In order to assess the health of Alta’s ecosystem, Friends of Alta has partnered with Tracy Aviary, Bird Conservancy of the Rockies, and Alta Environmental Center, to conduct bird surveys. These studies will be the first systematic survey of the bird species present at Alta. Starting in early Spring 2015, volunteers were trained to record baseline breeding bird surveys this summer. The protocol followed by volunteers calls for data to be collected along a pre-defined grid, at least once each breeding season. In addition to the breeding bird surveys, monthly resident bird surveys will take place throughout the winter. If you can’t make it up the canyon, we have put up bird feeders and a live streaming camera outside our office (first floor of the Town of Alta building). These are very popular with the local birds, and birdwatchers. For more information on volunteer opportunities and events, please visit our volunteer page.
The first year of this study recorded 4,259 individual birds recorded and documented 82 species of birds. The five most abundant species were the White-crowned Sparrow, Dark-eyed Junco, Clark’s Nutcracker, Chipping Sparrow, and Pine Siskin. The researchers saw six new bird species never before documented at Alta. These were the Northern Goshawk, American Pipit, White-winged Crossbill, Black-chinned Hummingbird, Yellow Warbler, and Plumbeous Vireo. In addition to the birds the researchers saw, the birds they did not see say a lot about the forest health in Albion Basin. American Three-toed Woodpeckers and Evening Grosbeaks feed exclusively on Spruce Bark beetles and budworms. The lack of these birds indicates that population of Spruce Bark beetles and budworms is low, and the trees are in good health.
2015 Alta Bird Findings:
BLACK ROSY-FINCH STUDY.
Black rosy-finches reside in the Rocky Mountains, but you'll need to climb cliffs in the highest of mountains to spot one. In the winter, rosy-finches form flocks and often roam across vast plateaus and canyonlands. Their rugged habitat and mysterious nature makes rosy-finches the least understood birds in North America.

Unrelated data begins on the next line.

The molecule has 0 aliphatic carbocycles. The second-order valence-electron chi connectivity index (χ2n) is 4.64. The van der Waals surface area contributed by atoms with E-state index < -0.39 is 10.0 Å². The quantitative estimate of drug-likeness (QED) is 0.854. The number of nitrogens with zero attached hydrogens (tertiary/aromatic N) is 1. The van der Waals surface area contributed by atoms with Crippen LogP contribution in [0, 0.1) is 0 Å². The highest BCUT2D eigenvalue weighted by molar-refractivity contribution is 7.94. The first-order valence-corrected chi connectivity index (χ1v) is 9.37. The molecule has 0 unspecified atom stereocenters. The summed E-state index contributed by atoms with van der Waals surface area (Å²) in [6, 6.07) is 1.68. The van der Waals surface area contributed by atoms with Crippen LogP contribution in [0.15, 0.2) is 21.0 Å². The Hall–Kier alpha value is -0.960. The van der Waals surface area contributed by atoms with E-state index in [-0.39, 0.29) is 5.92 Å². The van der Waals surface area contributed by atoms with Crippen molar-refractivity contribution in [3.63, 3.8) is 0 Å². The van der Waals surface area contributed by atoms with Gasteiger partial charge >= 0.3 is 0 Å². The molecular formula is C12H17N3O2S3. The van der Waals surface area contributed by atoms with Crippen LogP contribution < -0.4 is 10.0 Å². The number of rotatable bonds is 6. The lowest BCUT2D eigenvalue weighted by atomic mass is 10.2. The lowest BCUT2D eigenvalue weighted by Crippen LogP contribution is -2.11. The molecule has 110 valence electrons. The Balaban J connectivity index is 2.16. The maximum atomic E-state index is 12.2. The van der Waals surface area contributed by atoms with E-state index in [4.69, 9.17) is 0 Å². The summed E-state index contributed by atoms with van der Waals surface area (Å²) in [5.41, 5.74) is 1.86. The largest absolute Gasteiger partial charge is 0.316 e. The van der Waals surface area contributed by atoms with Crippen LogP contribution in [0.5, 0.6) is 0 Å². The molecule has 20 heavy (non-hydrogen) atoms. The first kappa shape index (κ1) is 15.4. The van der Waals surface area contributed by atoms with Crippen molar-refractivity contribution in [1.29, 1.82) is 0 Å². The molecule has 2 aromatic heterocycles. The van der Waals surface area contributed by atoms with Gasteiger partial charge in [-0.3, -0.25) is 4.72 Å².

With climate change shrinking rosy-finches' nesting habitat right of the map, many scientist are worried. Without basic knowledge of their needs, it's difficult to know what to do to ensure these birds are resilient against climate change. Nearly every conservation organization and government agency recognizes rosy-finches are of highest priority for action.
Friends of Alta Involvement
Friends of Alta has been supporting the Black Rosy-Finch study conducted by Wild Utah Project, Utah State University, Tracy Aviary, and the Utah Dept. of Wildlife Resources. The study started in March 2019. There is surprisingly little information on the Black Rosy-Finch bird species. While their cousin the Gray-Crowned Rosy-Finch migrates to next in Canada, the Black Rosy-Finch nests here in the Albion Bsin and in the Uinta Mountains. The Black Rosy-Finch prefer high Alpine environments to nest.
For the 2019-2020 season, we caught 3 Black Rosy-Finch with RFID tags, as well as 61 Gray-crowned Rosy-finch with RFID tags and another 29 with just metal bands, for a total of 90 Gray-crowned Rosy-finch.
For the 2020-2021 season, we caught 19 Black Rosy-finch with RFID tags, 69 Gray-crowned Rosy-finch with RFID tags, and an additional 4 with just the metal bands, for a total of 73. So for the 2020-2021 season we caught a lot more Black Rosy-Finch.
For the 2021-2022 season, we caught 19 Black Rosy-finches and banded all with RFID tags. We also banded 359 Gray-crowned Rosy-finches, but only 68 with RFID tags. We also recaptured 1 BLRF and 1 GCRF that were banded with RFID tags in Spring 2021, and an additional GCRF with only a metal band that was captured in early 2020.